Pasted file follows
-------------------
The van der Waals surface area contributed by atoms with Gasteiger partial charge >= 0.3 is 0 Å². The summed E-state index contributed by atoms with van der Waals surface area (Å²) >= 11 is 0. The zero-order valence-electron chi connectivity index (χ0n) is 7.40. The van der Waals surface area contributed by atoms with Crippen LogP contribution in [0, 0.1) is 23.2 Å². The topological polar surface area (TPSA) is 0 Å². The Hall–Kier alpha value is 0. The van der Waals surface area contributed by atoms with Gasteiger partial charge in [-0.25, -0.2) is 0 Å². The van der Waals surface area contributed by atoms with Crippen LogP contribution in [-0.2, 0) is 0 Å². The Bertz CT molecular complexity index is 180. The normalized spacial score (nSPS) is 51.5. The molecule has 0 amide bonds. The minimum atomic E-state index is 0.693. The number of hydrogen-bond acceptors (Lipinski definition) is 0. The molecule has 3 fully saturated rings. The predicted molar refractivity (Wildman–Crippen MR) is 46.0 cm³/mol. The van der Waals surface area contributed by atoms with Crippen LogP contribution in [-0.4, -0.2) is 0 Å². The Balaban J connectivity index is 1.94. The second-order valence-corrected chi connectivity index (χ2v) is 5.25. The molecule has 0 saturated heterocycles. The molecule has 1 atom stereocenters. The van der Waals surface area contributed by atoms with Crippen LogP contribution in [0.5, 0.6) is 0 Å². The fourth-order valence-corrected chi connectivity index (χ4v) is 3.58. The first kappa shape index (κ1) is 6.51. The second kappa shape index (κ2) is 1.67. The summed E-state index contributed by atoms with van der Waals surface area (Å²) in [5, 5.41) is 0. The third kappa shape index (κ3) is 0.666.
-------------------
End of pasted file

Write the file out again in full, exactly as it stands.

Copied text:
The van der Waals surface area contributed by atoms with Gasteiger partial charge >= 0.3 is 0 Å². The summed E-state index contributed by atoms with van der Waals surface area (Å²) >= 11 is 0. The zero-order valence-electron chi connectivity index (χ0n) is 7.40. The van der Waals surface area contributed by atoms with Crippen LogP contribution in [0, 0.1) is 23.2 Å². The topological polar surface area (TPSA) is 0 Å². The Hall–Kier alpha value is 0. The van der Waals surface area contributed by atoms with Gasteiger partial charge in [-0.25, -0.2) is 0 Å². The van der Waals surface area contributed by atoms with Crippen LogP contribution in [-0.2, 0) is 0 Å². The Bertz CT molecular complexity index is 180. The normalized spacial score (nSPS) is 51.5. The molecule has 0 amide bonds. The minimum atomic E-state index is 0.693. The number of hydrogen-bond acceptors (Lipinski definition) is 0. The molecule has 3 fully saturated rings. The predicted molar refractivity (Wildman–Crippen MR) is 46.0 cm³/mol. The van der Waals surface area contributed by atoms with Crippen LogP contribution in [-0.4, -0.2) is 0 Å². The Balaban J connectivity index is 1.94. The second-order valence-corrected chi connectivity index (χ2v) is 5.25. The molecule has 0 saturated heterocycles. The molecule has 1 atom stereocenters. The van der Waals surface area contributed by atoms with Crippen LogP contribution in [0.5, 0.6) is 0 Å². The fourth-order valence-corrected chi connectivity index (χ4v) is 3.58. The first kappa shape index (κ1) is 6.51. The second kappa shape index (κ2) is 1.67. The summed E-state index contributed by atoms with van der Waals surface area (Å²) in [5, 5.41) is 0. The third kappa shape index (κ3) is 0.666.